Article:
Prague, Aug 10 (CTK) – Czech trade unions want the date of their next talks with the cabinet on wages in the public sector to be set so that the talks are closed this month, defining the extent and timing of civil servants’ pay increase, Deputy PM Jan Hamacek and CMKOS umbrella union head Josef Stredula said today.
The unions demand a 10-percent pay increase.
The Social Democrats (CSSD) will be pushing in the government for the pay increase to maximally comply with the unions’ demand, Hamacek, the CSSD chairman, told journalists after meeting Stredula.
Prime Minister Andrej Babis (ANO) wrote to CTK that the trade unions have not addressed him with a request for a meeting so far.
The government, in which the CSSD’s senior partner is the ANO movement, has proposed to increase the state spending on wages in the public sector by 6 percent as of next year. The wages of teachers and the worst-paid professions would increase the most steeply of all.
In July, the unions and the cabinet agreed that a definitive decision might be made in mid-August, but no date of negotiations has been set as yet.
“The 2019 budget bill must be submitted to parliament by September 30. We would like the agreement on the pay increase to be struck by the end of August,” Stredula said.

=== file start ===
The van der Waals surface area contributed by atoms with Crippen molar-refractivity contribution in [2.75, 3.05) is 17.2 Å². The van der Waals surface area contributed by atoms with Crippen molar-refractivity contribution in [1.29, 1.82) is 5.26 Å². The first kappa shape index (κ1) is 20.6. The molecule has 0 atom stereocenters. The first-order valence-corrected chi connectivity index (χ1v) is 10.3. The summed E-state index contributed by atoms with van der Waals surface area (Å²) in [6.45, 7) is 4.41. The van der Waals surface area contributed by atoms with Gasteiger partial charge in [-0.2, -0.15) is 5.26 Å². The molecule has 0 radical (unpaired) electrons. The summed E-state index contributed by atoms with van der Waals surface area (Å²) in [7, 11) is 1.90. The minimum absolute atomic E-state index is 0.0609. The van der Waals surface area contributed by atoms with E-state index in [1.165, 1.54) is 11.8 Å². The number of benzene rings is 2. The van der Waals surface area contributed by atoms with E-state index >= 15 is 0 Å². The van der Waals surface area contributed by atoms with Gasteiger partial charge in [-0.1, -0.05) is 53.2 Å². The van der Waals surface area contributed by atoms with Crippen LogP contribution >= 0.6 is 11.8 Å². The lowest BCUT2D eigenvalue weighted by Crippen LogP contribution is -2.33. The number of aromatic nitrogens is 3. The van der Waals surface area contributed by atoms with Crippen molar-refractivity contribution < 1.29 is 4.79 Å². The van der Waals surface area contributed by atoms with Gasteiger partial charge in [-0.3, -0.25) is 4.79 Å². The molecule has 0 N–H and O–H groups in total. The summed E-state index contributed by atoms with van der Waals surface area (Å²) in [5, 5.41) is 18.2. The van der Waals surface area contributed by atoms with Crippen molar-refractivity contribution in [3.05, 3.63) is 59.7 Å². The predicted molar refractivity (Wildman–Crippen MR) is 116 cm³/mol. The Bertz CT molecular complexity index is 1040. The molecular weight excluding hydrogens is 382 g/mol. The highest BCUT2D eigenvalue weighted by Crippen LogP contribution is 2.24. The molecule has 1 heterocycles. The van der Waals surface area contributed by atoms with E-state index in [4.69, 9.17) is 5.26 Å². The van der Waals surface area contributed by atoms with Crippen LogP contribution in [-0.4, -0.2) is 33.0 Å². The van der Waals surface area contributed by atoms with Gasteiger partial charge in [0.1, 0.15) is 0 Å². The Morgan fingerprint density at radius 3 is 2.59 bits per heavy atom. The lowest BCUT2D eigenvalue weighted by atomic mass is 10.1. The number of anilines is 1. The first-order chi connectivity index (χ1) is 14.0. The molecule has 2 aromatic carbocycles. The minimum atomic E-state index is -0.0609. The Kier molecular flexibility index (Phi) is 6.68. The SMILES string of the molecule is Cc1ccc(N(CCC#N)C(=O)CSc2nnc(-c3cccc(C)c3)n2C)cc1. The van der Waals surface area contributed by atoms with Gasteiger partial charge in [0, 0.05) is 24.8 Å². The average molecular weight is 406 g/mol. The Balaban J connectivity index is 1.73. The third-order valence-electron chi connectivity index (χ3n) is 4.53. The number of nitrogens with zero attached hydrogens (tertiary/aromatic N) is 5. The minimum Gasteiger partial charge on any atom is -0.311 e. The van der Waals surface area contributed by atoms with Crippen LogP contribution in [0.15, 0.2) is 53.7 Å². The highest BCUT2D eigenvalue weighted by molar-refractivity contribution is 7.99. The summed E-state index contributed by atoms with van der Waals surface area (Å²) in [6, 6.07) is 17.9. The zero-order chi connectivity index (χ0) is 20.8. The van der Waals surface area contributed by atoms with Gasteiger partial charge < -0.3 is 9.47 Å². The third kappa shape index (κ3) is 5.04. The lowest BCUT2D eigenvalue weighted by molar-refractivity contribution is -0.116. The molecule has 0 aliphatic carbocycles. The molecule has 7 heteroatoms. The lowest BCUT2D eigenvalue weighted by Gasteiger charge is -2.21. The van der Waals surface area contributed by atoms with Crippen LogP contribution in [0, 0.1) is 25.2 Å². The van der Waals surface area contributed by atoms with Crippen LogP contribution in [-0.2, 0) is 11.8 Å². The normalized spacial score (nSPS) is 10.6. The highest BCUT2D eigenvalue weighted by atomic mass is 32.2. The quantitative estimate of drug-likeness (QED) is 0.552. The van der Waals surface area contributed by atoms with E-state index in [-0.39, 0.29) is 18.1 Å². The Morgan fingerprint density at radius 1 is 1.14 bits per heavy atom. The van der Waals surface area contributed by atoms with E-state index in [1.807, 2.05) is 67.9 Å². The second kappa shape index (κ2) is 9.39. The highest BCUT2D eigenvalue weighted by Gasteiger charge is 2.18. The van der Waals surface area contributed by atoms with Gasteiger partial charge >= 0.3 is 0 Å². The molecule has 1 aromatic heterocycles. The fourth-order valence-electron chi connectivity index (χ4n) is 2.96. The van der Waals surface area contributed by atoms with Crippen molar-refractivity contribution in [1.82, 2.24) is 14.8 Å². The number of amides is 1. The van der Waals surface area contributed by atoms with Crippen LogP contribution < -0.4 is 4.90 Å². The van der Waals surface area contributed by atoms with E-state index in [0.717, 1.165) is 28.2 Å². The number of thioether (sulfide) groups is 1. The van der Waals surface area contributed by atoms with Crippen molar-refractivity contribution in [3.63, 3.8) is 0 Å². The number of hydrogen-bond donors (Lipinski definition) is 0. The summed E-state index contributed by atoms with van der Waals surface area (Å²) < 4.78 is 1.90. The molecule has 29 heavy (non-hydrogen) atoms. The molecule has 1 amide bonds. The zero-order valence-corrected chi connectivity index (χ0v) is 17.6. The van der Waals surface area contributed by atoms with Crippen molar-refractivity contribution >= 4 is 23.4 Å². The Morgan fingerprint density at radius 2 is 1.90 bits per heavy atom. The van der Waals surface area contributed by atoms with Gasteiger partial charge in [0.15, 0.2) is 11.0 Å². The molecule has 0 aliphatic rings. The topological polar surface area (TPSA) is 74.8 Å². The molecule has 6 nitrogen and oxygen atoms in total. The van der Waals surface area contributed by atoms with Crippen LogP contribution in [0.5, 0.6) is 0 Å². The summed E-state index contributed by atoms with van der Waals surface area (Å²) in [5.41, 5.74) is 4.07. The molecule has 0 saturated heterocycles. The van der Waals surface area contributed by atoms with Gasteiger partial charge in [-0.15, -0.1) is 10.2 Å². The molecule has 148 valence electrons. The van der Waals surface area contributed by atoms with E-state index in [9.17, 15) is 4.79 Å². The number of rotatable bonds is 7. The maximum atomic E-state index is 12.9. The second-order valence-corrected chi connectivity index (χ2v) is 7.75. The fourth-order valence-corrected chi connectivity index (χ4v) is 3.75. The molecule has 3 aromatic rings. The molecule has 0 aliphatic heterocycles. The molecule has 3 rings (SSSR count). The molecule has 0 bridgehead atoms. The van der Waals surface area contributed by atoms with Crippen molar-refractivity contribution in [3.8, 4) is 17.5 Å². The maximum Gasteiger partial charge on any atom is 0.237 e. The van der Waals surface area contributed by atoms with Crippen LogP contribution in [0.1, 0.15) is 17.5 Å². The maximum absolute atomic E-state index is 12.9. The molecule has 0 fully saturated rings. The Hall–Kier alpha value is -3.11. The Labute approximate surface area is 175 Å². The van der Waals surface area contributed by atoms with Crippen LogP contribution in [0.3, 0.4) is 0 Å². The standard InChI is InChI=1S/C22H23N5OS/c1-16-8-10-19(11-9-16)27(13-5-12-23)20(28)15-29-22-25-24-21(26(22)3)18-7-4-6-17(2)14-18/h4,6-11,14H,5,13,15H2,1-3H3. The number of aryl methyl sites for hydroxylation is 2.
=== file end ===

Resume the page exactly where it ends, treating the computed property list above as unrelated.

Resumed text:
If the cabinet shunned unions with their demands, the public could get annoyed ahead of the October local and Senate elections, which would be unfortunate, he said.
PM Babis and Finance Minister Alena Schillerova (for ANO) agreed at a recent meeting with President Milos Zeman that a 10-percent pay increase would be inappropriately high.
Entrepreneurs, too, criticise the demand for a 10-percent pay increase in the public sector, which, they say, does not correspond to the expected growth of the state revenues.
The junior government CSSD, for its part, sides with the unions and will do its utmost to promote their demands, Hamacek said today.
He said a higher sum for the union-proposed pay increase can be acquired by reducing the number of public sector employees. Each ministry should consider reducing their staff on its own. “We do not consider across-the-board cancellation of jobs optimal,” Hamacek said.
Over 634,700 people worked in civil service last year, their average gross salary reaching 31,968 crowns.
The unions first asked the cabinet to start negotiating about the pay rise in mid-March, complaining of Babis turning a blind eye on them.
In June, they threatened with protests.
The first meeting of the government and union representatives took place on June 19 and another one in July.